Recently, Microsoft announced that it would make a free trial of Windows 365 available to users, primarily business and enterprise users. But demand for the free trial was so high that the company was forced last week to close it off to any more users, at least temporarily. I expect Microsoft to reopen the trial in the near future as it makes more cloud resources available to address that demand. Businesses are clearly eager to experiment with this new mode of operation. What does this mean for the future of Windows served in the cloud, and for the idea of a cloud OS more broadly?

Most companies, especially in the remote-work and diverse-machine environment we are currently in and will likely remain in for the foreseeable future, are looking for a way to simplify deployment, management, and control of corporate resources. This is critical to mitigate the effects of some employees using their own personal machines with potential security implications, as well as the broad device diversity some organizations face. Thin-client and browser-based access are attractive in that they move the security and management functions off individual machines and into the cloud where IT can exert centralized control. But many web-served apps available today don’t offer the fully isolated and disassociated environment necessary to maintain full control and achieve maximum security.

The intent of a cloud-based OS like Windows 365 is to make it possible for any device that runs a full-featured browser to run the OS and programs completely from a cloud-based service. Such flexibility means that non-Windows devices like Android and/or iOS smartphones and tablets and MacOS machines could run Windows apps in a native Windows environment and not on an emulator. Further, this cloud OS functionality is isolated from the cross-impact of any other apps on the device, providing a firewall for security and data leakage needs. From a business perspective this is highly desirable as many enterprises look to simplify their complex computing needs particularly as remote workers have connected with so many different devices.

For any cloud OS to be of value, enterprises will need to be able to add and manage many different apps. No doubt this will be possible in Windows 365 as an extension of Azure management functions (and with appropriate third-party licenses), but unlike with apps loaded on a PC, the end user will no longer control that aspect. Rather, it will be IT that determines which apps are available, and the user will no longer have the ability to load their own personal apps to the cloud OS outside of IT control. This is a game changer in how personal computers are run, and it may be a road block for some organizations that allow end user autonomy in apps. But it also means that organizations no longer need to worry about what apps are running on an individual’s machine when they access corporate assets only from the cloud based OS. Users may still have their own loaded apps if their device allows it, but they will be effectively isolated from the corporate side of things.

There are also a number of advantages for IT. A cloud OS offers centralized control of the user environment. And while I expect individualizations to occur (likely along with a link to Azure Directory services), the burden on IT and especially help desk personnel will be reduced, considering the high costs involved in managing discrete devices, and especially multiple devices per user. This has the potential to dramatically lower Total Cost of Ownership, even though the need to “rent” the OS for each user may not be inexpensive.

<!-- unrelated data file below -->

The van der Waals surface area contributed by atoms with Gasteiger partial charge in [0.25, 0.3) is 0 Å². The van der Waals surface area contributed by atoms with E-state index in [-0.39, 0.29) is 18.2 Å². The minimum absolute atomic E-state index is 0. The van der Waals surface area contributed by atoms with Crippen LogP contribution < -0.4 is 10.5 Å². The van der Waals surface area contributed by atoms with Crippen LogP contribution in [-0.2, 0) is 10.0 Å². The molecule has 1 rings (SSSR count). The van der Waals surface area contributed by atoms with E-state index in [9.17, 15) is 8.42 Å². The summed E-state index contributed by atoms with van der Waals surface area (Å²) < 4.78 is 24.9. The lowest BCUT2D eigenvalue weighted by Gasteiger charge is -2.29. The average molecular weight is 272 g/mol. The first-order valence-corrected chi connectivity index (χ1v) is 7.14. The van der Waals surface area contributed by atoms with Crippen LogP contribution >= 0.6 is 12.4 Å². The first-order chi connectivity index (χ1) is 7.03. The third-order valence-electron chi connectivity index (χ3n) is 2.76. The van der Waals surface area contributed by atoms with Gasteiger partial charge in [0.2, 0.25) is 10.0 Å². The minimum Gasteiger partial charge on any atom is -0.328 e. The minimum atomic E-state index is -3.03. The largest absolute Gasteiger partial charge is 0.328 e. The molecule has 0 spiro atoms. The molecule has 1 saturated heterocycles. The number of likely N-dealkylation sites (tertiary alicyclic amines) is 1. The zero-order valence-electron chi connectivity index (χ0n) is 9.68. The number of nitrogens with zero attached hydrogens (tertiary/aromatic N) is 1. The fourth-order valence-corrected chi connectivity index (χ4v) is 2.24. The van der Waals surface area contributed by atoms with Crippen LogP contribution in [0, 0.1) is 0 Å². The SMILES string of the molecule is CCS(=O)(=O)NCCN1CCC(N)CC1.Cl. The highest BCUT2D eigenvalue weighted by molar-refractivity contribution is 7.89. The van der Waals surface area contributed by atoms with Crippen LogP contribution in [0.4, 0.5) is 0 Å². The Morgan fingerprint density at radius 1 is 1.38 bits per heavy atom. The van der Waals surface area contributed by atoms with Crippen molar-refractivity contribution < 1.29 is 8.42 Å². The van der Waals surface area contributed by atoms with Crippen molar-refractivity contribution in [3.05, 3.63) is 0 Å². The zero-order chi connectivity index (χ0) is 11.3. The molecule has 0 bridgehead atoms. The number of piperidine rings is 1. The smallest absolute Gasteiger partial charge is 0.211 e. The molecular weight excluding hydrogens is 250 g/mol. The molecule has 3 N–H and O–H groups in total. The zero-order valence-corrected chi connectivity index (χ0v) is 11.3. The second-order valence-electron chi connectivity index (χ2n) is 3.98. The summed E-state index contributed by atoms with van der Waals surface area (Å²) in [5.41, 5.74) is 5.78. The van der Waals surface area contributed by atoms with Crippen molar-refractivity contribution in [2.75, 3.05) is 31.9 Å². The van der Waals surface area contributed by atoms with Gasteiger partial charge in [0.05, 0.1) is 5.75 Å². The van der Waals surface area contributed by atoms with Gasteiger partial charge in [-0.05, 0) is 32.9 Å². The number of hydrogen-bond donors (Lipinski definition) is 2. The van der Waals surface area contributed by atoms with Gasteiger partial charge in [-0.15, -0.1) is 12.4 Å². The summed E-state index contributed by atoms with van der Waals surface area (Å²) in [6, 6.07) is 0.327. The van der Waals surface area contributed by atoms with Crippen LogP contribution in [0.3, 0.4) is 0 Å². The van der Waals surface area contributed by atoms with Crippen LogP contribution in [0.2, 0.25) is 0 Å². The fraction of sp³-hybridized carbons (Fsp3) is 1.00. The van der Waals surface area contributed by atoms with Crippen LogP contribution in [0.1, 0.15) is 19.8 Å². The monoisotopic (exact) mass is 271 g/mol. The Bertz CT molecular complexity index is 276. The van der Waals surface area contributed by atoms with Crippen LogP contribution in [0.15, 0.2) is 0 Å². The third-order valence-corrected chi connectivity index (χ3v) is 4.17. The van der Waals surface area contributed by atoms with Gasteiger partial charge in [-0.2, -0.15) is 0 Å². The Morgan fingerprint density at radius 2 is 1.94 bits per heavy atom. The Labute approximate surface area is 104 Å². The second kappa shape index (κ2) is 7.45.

While a cloud OS may be attractive to some organizations and users, there will be others that require additional app support that will still require access to a machine with an onboard OS and apps (or at least browser-based access to a different cloud). Many legacy enterprise apps may not run in such an environment and are very unlikely to be migrated.  Those users may not be good candidates for a Windows 365 deployment. As a result, I don’t see a cloud OS like Windows 365 becoming the universal (or even dominant) OS anytime soon.

The bottom line is, enterprises that are struggling with managing multiple device types (e.g., PC and Macs, Android and iOS, Chromebooks) that need a single access point (and a single license) to apps might find Windows 365 an attractive option over buying multiple licenses and/or managing multiple user device types at substantial costs. Managing a cloud-based OS is far easier than managing installed OS and app combinations. But for most companies, the current limitations of Windows 365, and a need to run many internal mature and legacy apps, will make Windows 365 a future rather than a current option. I don’t expect Windows 365 to be a majority of Windows installations anytime soon (if ever), but it represents a good option for many companies evaluating moving to thinner and lighter machines (e.g., Chromebooks) or looking to eliminate the need for multiple devices per user, especially for casual users (e.g., can a smartphone be good enough for some users with Windows 365 access?).

Jack Gold is the founder and principal analyst at J.Gold Associates, based in Northborough, Mass. He covers the many aspects of business and consumer computing and emerging technologies.

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